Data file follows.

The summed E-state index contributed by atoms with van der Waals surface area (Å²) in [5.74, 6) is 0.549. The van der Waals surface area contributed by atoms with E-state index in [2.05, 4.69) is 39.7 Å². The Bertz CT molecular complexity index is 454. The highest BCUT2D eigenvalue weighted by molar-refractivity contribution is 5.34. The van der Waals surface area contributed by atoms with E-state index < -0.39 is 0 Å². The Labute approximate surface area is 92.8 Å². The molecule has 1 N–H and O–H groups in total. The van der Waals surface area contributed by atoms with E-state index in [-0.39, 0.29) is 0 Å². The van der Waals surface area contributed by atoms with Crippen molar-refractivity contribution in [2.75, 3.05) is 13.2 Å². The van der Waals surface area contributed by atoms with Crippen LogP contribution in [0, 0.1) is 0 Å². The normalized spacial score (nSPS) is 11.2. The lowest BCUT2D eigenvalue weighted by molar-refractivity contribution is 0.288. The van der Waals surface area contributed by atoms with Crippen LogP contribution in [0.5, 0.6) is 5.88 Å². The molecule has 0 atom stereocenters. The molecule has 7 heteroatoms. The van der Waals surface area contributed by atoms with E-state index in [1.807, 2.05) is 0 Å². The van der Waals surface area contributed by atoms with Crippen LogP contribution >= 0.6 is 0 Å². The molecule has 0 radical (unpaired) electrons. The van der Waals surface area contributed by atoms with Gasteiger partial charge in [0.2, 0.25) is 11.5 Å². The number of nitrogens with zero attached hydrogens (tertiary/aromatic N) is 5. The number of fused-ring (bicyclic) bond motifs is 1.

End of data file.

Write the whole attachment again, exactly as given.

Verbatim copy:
The summed E-state index contributed by atoms with van der Waals surface area (Å²) in [5.74, 6) is 0.549. The van der Waals surface area contributed by atoms with E-state index in [2.05, 4.69) is 39.7 Å². The Bertz CT molecular complexity index is 454. The highest BCUT2D eigenvalue weighted by molar-refractivity contribution is 5.34. The van der Waals surface area contributed by atoms with E-state index < -0.39 is 0 Å². The Labute approximate surface area is 92.8 Å². The molecule has 1 N–H and O–H groups in total. The van der Waals surface area contributed by atoms with E-state index in [-0.39, 0.29) is 0 Å². The van der Waals surface area contributed by atoms with Crippen molar-refractivity contribution in [2.75, 3.05) is 13.2 Å². The van der Waals surface area contributed by atoms with Crippen LogP contribution in [0, 0.1) is 0 Å². The normalized spacial score (nSPS) is 11.2. The lowest BCUT2D eigenvalue weighted by molar-refractivity contribution is 0.288. The van der Waals surface area contributed by atoms with Crippen LogP contribution in [0.5, 0.6) is 5.88 Å². The molecule has 0 atom stereocenters. The molecule has 7 heteroatoms. The van der Waals surface area contributed by atoms with E-state index in [1.807, 2.05) is 0 Å². The van der Waals surface area contributed by atoms with Crippen LogP contribution >= 0.6 is 0 Å². The molecule has 0 radical (unpaired) electrons. The van der Waals surface area contributed by atoms with Gasteiger partial charge in [0.2, 0.25) is 11.5 Å². The number of nitrogens with zero attached hydrogens (tertiary/aromatic N) is 5. The number of fused-ring (bicyclic) bond motifs is 1.